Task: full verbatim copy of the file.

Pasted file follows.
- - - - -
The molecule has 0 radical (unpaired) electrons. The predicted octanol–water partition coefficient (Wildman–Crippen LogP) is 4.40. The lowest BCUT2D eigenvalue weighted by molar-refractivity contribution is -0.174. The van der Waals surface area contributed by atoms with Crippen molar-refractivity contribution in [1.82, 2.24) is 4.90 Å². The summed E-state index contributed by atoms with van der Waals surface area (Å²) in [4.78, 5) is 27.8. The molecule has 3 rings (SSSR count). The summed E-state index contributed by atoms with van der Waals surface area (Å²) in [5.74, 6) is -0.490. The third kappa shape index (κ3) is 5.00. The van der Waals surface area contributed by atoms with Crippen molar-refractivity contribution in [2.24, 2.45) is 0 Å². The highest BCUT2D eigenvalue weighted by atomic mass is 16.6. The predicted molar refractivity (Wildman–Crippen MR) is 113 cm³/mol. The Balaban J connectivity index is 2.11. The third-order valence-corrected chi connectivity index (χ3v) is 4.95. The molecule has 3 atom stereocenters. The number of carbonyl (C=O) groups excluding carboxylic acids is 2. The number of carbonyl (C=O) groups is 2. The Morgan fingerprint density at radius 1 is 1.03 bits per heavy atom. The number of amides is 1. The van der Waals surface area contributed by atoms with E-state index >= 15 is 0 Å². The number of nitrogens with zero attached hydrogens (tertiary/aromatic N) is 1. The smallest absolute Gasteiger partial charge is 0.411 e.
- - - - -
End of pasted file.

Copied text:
The molecule has 0 radical (unpaired) electrons. The predicted octanol–water partition coefficient (Wildman–Crippen LogP) is 4.40. The lowest BCUT2D eigenvalue weighted by molar-refractivity contribution is -0.174. The van der Waals surface area contributed by atoms with Crippen molar-refractivity contribution in [1.82, 2.24) is 4.90 Å². The summed E-state index contributed by atoms with van der Waals surface area (Å²) in [4.78, 5) is 27.8. The molecule has 3 rings (SSSR count). The summed E-state index contributed by atoms with van der Waals surface area (Å²) in [5.74, 6) is -0.490. The third kappa shape index (κ3) is 5.00. The van der Waals surface area contributed by atoms with Crippen molar-refractivity contribution in [2.24, 2.45) is 0 Å². The highest BCUT2D eigenvalue weighted by atomic mass is 16.6. The predicted molar refractivity (Wildman–Crippen MR) is 113 cm³/mol. The Balaban J connectivity index is 2.11. The third-order valence-corrected chi connectivity index (χ3v) is 4.95. The molecule has 3 atom stereocenters. The number of carbonyl (C=O) groups excluding carboxylic acids is 2. The number of carbonyl (C=O) groups is 2. The Morgan fingerprint density at radius 1 is 1.03 bits per heavy atom. The number of amides is 1. The van der Waals surface area contributed by atoms with E-state index >= 15 is 0 Å². The number of nitrogens with zero attached hydrogens (tertiary/aromatic N) is 1. The smallest absolute Gasteiger partial charge is 0.411 e.